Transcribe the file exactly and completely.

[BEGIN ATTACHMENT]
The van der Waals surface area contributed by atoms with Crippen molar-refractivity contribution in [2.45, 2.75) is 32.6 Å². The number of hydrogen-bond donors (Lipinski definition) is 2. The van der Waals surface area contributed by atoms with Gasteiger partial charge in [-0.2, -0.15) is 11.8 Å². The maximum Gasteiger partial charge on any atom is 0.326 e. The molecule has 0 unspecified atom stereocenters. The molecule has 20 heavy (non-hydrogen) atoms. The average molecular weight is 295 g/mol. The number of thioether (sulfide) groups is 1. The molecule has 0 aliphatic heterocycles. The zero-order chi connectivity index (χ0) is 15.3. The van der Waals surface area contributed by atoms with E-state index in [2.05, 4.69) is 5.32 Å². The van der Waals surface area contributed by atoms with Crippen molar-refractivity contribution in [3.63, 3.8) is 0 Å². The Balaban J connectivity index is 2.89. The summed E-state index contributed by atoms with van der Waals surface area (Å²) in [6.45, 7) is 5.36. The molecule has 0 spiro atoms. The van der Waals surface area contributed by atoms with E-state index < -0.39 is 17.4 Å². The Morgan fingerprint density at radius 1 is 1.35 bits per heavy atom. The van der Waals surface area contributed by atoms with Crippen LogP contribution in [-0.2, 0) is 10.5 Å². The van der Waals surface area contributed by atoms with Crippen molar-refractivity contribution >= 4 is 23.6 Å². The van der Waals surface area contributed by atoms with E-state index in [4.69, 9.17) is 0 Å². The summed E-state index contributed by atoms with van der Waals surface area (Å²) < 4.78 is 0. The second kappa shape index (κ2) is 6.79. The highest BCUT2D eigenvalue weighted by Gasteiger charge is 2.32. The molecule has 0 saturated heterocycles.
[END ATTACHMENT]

The van der Waals surface area contributed by atoms with Crippen molar-refractivity contribution in [2.45, 2.75) is 32.6 Å². The number of hydrogen-bond donors (Lipinski definition) is 2. The van der Waals surface area contributed by atoms with Gasteiger partial charge in [-0.2, -0.15) is 11.8 Å². The maximum Gasteiger partial charge on any atom is 0.326 e. The molecule has 0 unspecified atom stereocenters. The molecule has 20 heavy (non-hydrogen) atoms. The average molecular weight is 295 g/mol. The number of thioether (sulfide) groups is 1. The molecule has 0 aliphatic heterocycles. The zero-order chi connectivity index (χ0) is 15.3. The van der Waals surface area contributed by atoms with E-state index in [2.05, 4.69) is 5.32 Å². The van der Waals surface area contributed by atoms with Crippen molar-refractivity contribution in [3.63, 3.8) is 0 Å². The Balaban J connectivity index is 2.89. The summed E-state index contributed by atoms with van der Waals surface area (Å²) in [6.45, 7) is 5.36. The molecule has 0 spiro atoms. The van der Waals surface area contributed by atoms with E-state index < -0.39 is 17.4 Å². The Morgan fingerprint density at radius 1 is 1.35 bits per heavy atom. The van der Waals surface area contributed by atoms with Crippen LogP contribution in [-0.2, 0) is 10.5 Å². The van der Waals surface area contributed by atoms with Crippen molar-refractivity contribution >= 4 is 23.6 Å². The van der Waals surface area contributed by atoms with E-state index in [4.69, 9.17) is 0 Å². The summed E-state index contributed by atoms with van der Waals surface area (Å²) < 4.78 is 0. The second kappa shape index (κ2) is 6.79. The highest BCUT2D eigenvalue weighted by Gasteiger charge is 2.32. The molecule has 0 saturated heterocycles.